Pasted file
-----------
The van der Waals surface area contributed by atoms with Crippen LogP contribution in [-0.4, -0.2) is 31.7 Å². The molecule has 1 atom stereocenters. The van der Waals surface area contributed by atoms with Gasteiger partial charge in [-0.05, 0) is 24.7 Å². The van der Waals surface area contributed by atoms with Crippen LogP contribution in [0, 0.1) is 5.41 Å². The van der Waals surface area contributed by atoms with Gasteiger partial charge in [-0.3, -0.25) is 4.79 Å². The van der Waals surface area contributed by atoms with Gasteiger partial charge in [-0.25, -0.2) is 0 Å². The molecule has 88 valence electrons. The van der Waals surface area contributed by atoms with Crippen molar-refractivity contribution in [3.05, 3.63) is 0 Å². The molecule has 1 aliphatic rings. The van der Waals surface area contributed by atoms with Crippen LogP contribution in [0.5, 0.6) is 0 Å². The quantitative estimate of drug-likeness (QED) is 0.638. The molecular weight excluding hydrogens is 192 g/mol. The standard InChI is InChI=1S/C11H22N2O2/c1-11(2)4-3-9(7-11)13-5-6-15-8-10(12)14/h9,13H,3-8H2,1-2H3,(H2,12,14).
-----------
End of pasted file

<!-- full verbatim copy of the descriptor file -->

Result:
The van der Waals surface area contributed by atoms with Crippen LogP contribution in [-0.4, -0.2) is 31.7 Å². The molecule has 1 atom stereocenters. The van der Waals surface area contributed by atoms with Gasteiger partial charge in [-0.05, 0) is 24.7 Å². The van der Waals surface area contributed by atoms with Crippen LogP contribution in [0, 0.1) is 5.41 Å². The van der Waals surface area contributed by atoms with Gasteiger partial charge in [-0.3, -0.25) is 4.79 Å². The van der Waals surface area contributed by atoms with Gasteiger partial charge in [-0.25, -0.2) is 0 Å². The molecule has 88 valence electrons. The van der Waals surface area contributed by atoms with Crippen molar-refractivity contribution in [3.05, 3.63) is 0 Å². The molecule has 1 aliphatic rings. The van der Waals surface area contributed by atoms with Crippen LogP contribution in [0.5, 0.6) is 0 Å². The quantitative estimate of drug-likeness (QED) is 0.638. The molecular weight excluding hydrogens is 192 g/mol. The standard InChI is InChI=1S/C11H22N2O2/c1-11(2)4-3-9(7-11)13-5-6-15-8-10(12)14/h9,13H,3-8H2,1-2H3,(H2,12,14).